Sometimes if you have neck pain, you also have muscle spasms that turn the head to one side. This is called torticollis. Although not very common, it is an unpleasant side-effect of neck pain. It usually occurs only briefly, although it is possible to have longer-lasting torticollis.
What are the symptoms of neck problems?
You may feel pain in the middle of your neck or on one side or the other. The pain may travel to the shoulder and shoulder blade or to the upper chest. In tension headaches the pain often travels to the back of the head and sometimes to the side of the head and behind the eye or even into the ear. If a nerve root is pinched then, as well as the pain, you feel numbness or tingling that can be felt down the arm as far as the fingers.
This is common. It is painful to move and your muscles feel tight. Stiffness is often worse after long periods of rest or sitting in one position for a long time. You may also have muscle spasm or you may lose movement because of changes to the bones and discs in cervical spondylosis.
You may hear or feel clicking or grating noises (called crepitus) as you move your head. The noises are caused by roughened surfaces moving against each other and by sliding ligaments – and are often loudest at the top of the neck. This is a common symptom which can be upsetting.
Dizziness and blackouts
These may be caused by pinching of the vertebral artery by bony changes in cervical spondylosis. You may feel dizzy when looking up and occasionally have a blackout.
If you have long-lasting neck pain and stiffness, particularly if your sleep is disturbed, then you may feel excessively tired and this can cause depression.
How can I help myself?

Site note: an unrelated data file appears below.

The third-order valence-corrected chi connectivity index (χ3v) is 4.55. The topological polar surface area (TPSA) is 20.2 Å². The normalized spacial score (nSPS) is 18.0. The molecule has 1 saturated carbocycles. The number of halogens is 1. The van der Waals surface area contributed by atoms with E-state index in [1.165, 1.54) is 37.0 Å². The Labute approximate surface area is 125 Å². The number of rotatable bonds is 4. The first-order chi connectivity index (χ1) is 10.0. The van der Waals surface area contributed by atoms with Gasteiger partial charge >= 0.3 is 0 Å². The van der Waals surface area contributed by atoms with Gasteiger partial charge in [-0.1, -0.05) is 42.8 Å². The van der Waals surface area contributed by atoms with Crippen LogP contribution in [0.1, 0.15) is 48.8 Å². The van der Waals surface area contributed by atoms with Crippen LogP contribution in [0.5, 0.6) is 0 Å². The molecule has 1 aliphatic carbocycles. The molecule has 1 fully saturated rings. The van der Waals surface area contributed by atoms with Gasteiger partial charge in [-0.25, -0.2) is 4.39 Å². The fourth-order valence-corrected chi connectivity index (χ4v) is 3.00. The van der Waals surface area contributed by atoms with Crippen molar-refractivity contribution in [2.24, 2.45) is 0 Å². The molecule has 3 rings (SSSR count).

Most attacks of neck pain settle down within a few days and do not need medical treatment. Resting for a few days is often all you need.
You can take simple painkillers such as paracetamol. Anti-inflammatory tablets such as ibuprofen, available at chemists, often help but sometimes cause indigestion, so be careful if you have a history of stomach upsets. You can also rub anti-inflammatory gels or creams onto tender areas with less risk to the digestion.
Gentle massage of the neck muscles often helps, particularly with aromatic oils. Or, rubbing the area with liniments can also help – these produce a feeling of warmth and reduce pain. Some liniments, available over the counter, contain extracts of the capsicum plant – and a similar but stronger preparation is available on prescription.
Simple excercises can help to restore your range of movement, promote strength, break down localised stiffness and help your neck get back to normal. You should start by exercising very gently and gradually build up. You can expect to feel some slight discomfort at first.
The diagram opposite shows some simple stretching and strengthening exercises. Gently tense your neck muscles for a few seconds in each position. If you do this every day, the neck movements will increase your muscle strength.
Stress can make neck pain worse (see ‘Tension headaches’). One way of reducing the effects of stress is to learn how to relax the neck muscles. Relaxation and exercises are not mutually exclusive – they complement each other. You can sometimes get audiotapes to help with relaxation from your doctor or a physiotherapist. They can also be bought from the Pain Relief Foundation.
What can I do if the pain stays?
If pain lasts for more than a few days or if pain radiates into the arm then you should see your doctor (GP). He or she will examine your neck and may arrange physical treatments. Sometimes an x-ray helps at this stage but this is not usually needed.
What treatments are available?
Physiotherapists, chiropractors and osteopaths are all trained to treat neck problems. Manual treatments carried out by one of these therapists may often be all that is needed. Sometimes manipulation is uncomfortable at the time so it is important that you understand what is involved. Make sure you talk to your therapist about the treatments before they start.
There is no evidence that these are any help for short-lived or long-lived neck pain. Some people find they help at night to keep the neck in a good position while they are asleep. An alternative for use at night is a ‘neck pillow’ which is a specially shaped piece of moulded foam. These are available from most good department stores.